Gippy Gold - Part One


by Cindy-Lee Davies, photos by Willie @cursorctrl

In November of 2015 I received my custom built babe from Boston, a titanium road bike I named ‘Herb.’ I think it took me longer to decide on the bike’s accent colour than any decision to date. As a lighting and product designer I wanted something timeless and beautiful to ride. This ride proved the perfect test for that beauty.


My friend Pikey suggested I ride the ‘Gippy Gold’— a 200km and 3250m route of mixed terrain Randonnée in Victoria’s Gippsland region. The area is known for its rolling hills, expansive farms and lush greenery, while the ride is known for its unmarked and unsealed roads carefully mapped over 10 years by Gareth Evans. Pikey emailed me the map along with a few details a few months before the ride (his tip on Rubino Pro Vittoria tyres proved handy), and as the weekend got closer we fine-tuned our plan.


We decided to base ourselves in Dumbalk, centrally located in the Tarwin Valley and surrounded by the lush green pastures and rolling hills characteristic of the area. We mapped a northern loop on day one of 130km and a southern loop on day 2 of 50-70km.


As we started the two-hour drive from Melbourne on Friday night it was pouring with rain. I grew up on sheep and wheat property in Western Australia so I chose the ride thinking of country and gravel. We all know sand and water make mud, so we just hoped for the weather to clear up.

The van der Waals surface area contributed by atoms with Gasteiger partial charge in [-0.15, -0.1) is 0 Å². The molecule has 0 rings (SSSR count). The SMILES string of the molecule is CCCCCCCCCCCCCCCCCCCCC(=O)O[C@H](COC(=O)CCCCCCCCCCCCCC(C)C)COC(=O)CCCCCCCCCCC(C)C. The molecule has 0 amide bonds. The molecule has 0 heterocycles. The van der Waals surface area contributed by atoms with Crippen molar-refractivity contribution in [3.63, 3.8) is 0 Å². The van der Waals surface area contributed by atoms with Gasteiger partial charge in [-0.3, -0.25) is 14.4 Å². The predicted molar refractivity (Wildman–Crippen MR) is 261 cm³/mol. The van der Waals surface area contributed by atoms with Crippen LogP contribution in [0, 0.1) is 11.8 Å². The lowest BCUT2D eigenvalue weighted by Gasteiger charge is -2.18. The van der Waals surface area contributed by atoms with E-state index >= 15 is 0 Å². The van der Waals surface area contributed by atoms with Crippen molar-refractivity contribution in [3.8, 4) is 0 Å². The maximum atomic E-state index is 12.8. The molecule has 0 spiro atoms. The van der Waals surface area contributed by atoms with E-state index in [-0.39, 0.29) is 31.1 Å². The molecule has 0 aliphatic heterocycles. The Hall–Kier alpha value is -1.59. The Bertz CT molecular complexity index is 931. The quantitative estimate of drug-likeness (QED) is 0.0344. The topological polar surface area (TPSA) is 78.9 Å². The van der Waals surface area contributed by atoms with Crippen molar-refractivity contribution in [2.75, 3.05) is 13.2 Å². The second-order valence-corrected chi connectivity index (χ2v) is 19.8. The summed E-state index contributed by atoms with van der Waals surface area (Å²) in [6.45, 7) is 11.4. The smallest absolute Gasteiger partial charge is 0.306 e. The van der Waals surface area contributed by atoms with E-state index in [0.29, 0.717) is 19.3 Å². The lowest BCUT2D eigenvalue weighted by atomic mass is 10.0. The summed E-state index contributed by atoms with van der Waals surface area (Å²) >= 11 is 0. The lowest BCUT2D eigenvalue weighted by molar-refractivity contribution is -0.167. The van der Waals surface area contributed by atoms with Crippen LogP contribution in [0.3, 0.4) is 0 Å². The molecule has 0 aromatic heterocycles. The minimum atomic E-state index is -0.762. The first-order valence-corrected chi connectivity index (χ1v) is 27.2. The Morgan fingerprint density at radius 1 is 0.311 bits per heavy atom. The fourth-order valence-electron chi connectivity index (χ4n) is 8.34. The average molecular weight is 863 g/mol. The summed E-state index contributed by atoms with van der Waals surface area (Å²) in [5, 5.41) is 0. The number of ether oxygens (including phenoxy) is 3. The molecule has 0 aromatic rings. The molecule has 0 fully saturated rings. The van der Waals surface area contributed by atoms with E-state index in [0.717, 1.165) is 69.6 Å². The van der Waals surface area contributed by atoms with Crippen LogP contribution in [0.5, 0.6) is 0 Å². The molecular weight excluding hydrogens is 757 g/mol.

We awoke early to a magnificent view from our cottage and set the mood for the day with our first 20km climb of rolling hills and drizzle as we headed to Mirboo North. Fortunately the drizzling had stopped by the time we got to Mirboo as we set our Garmins, prepared to say goodbye to bitumen and road signs and took off in the 5 degree morning air.



We took off towards Leongatha on the Strzelecki Highway, and after 2km we turned into Grand Ridge Road. From here, we would be relying on the ‘mud map of cue points’ I had made to keep us on track, without much signage.


It took concentration to hold a line along the rough logging tracks, as we passed beautiful rainforests and pine plantations. The climbing trend was about 6 -13 percent as cows were quietly eating grass in the ‘back country’.


Every now and again there was a break in the trees so you could see the whole valley below. A highlight was definitely the gravel road sections to the top of the ranges, the stones were about 60cm in diameter and I thought for a second, ‘where on Earth am I?’ Herb was handling all the gravel grinding really well and I was very comfortable.


After a quick stop, dirt out of my cleats and some pictures we started towards Yarragon. The 6.5km descent will go down as my most enjoyable descent to date—before the Firefly I was a rubbish descender, but now I am definitely getting more confident as the bike feels solid and safe. The amazing views over the LaTrobe valley didn’t hurt either.


It had taken us a lot longer than anticipated to cover the first 50km of unsealed road, so it was a relief when we finally got to Yarragon and found coffee and wifi. Had I known it was going to be our last stop of the day, I would have definitely eaten more.


Part two coming soon...